(Sorry it’s been a while… I’m back!!!)
I was reading The Mouse a bedtime story the other night from The Random House Book of Easy To Read Stories (1993). It’s a pretty interesting book. It has a Berenstain Bears story, some by Dr. Seuss, A Richard Scarry Busytown tale. Oh, and P. D. Eastman’s “Dog Party.” I particularly love that one. Not sure why, really. But anyway, classic stuff, several stories I remember hearing and reading as I was growing up. But the story requested by The Mouse was one I was unfamiliar with. “The Teeny Tiny Woman,” by Jane O’Connor. It starts off pretty innocuous. “A teeny tiny woman lived in a teeny tiny house.” She proceeds to prepare and go for a “teeny tiny walk.” Yes, “teeny tiny” is the recurring motif to this particular tale and the repetition of that phrase is almost exhausting and begins to sound truly odd by the end of the tale. But that isn’t what struck me most about this story. What had the most impact is where the teeny tiny woman went, what she found, and then what she intended on doing with her discovery.
Pardon while I quote the significant passage:
Soon the teeny tiny woman came to a teeny tiny gate. She opened the teeny tiny gate and went into a teeny tiny yard. There she saw a teeny tiny bone on a teeny tiny grave.
“I can make some teeny tiny soup with this teeny tiny bone,” said the teeny tiny woman.
In modern text speak, WTH (or F, if you are so inclined)? In this teeny tiny story, this teeny tiny woman robs a grave of a bone and then professes the desire to make some soup out of it. Make. Some. Soup. Out of a grave bone. Now, not to be a spoiler here, but to comfort some of the more faint-hearted of you out there in the inter-webs, she doesn’t actually complete her stated desire. The ghost of the owner of said bone does follow her home and haunts her until she relinquishes her grisly find. All in a teeny tiny way, of course. And the accompanying illustrations (by an R. W. Alley) are very cute.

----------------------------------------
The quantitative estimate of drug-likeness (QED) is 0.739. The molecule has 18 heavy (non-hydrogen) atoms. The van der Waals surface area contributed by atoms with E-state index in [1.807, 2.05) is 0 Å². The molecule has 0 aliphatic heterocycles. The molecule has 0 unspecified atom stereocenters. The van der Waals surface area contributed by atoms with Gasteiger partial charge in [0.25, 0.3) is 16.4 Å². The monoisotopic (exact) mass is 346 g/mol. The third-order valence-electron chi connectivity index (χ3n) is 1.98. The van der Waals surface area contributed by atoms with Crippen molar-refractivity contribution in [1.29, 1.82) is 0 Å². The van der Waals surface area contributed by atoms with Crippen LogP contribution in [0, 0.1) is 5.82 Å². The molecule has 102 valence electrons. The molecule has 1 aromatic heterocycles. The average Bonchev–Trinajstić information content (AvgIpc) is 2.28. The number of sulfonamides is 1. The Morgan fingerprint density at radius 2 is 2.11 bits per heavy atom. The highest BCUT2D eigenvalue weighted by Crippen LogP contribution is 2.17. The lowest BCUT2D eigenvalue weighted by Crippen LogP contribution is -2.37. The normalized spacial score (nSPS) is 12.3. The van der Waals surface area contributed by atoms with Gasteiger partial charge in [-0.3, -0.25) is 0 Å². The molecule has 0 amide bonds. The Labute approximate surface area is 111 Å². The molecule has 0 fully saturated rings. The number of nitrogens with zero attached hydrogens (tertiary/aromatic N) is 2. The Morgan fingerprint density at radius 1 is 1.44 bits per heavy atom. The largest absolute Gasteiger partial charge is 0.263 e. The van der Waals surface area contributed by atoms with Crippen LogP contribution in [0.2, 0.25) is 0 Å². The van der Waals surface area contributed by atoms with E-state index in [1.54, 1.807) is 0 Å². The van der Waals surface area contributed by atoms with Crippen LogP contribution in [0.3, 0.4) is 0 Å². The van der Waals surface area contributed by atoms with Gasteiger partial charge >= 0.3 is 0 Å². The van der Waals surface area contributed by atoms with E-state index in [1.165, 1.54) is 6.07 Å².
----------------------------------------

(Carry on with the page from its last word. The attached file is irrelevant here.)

Now, before someone of an anthropological mind set points it out, I am actually fairly conversant on the aspects of many indigenous peoples rites of cannibalism. It was (and is) considered a very honorable thing to consume portions of the flesh of a departed family member, high royalty, or valiant enemy. By partaking of an ancestor’s or royal figure’s essence, you allowed their life-force to continue on, even though they had passed on. In the case of an enemy defeated in battle, you could gain access to their power and prowess. And please disabuse yourself of the image of setting down to a meal of human flesh. It actually was only a small portion from select areas and/or organs. And it was not done for a meal. It was a spiritual practice. Other than modern cases of serial killers or Hollywood horror films, the actual consumption of human flesh for sustenance is virtually unheard of. And before any Christian reader gets into a ‘heathen practices’ mode, please draw your attention to the whole story of the Christ, the last supper and the literal belief in the Eucharist becoming the flesh and blood during consumption. (The more you look into the practices, rites and rituals of Christianity, you’ll discover how they have been occurring in various forms for a lot longer than Christianity has been around. Go ahead. I’ll wait.) While, I personally would not chose to partake of the flesh of my dearly departed, I can understand and respect the practice. It’s pretty cool idea, if perhaps a bit macabre in the ‘modern’ age.
Now, apparently the tale is based on an old English folk-tale. And there are a few other stories of this teeny tiny woman and her teeny tiny adventures. Which is often case for any folk-tale or fairy-tale (the distinctions between folk-tales and fairy-tales usually come down to which are more fantastic… so a ghost is real and believable, while a talking wolf that consume grand-mothers or bears that eat porridge are not). Then, of course, that got me to thinking of fairy-tales (the real ones, mind you, not the Disney-fied versions) and how these tales served the mixed purpose of keeping kids in line, imparting societal messages, advice, etc. Perhaps this particular tale was about not desecrating graves. Or at least not picking up random bones in grave-yards for your soup stock. I don’t know. But I found it interesting in it’s inclusion. And The Mouse certainly has enjoyed it. Multiple times. Over several nights. Again. and Again. I may have to hide that book for awhile.
What stories do you remember from your childhood? Did you have stories read to you? Do you think they had an impact on the way you viewed the world?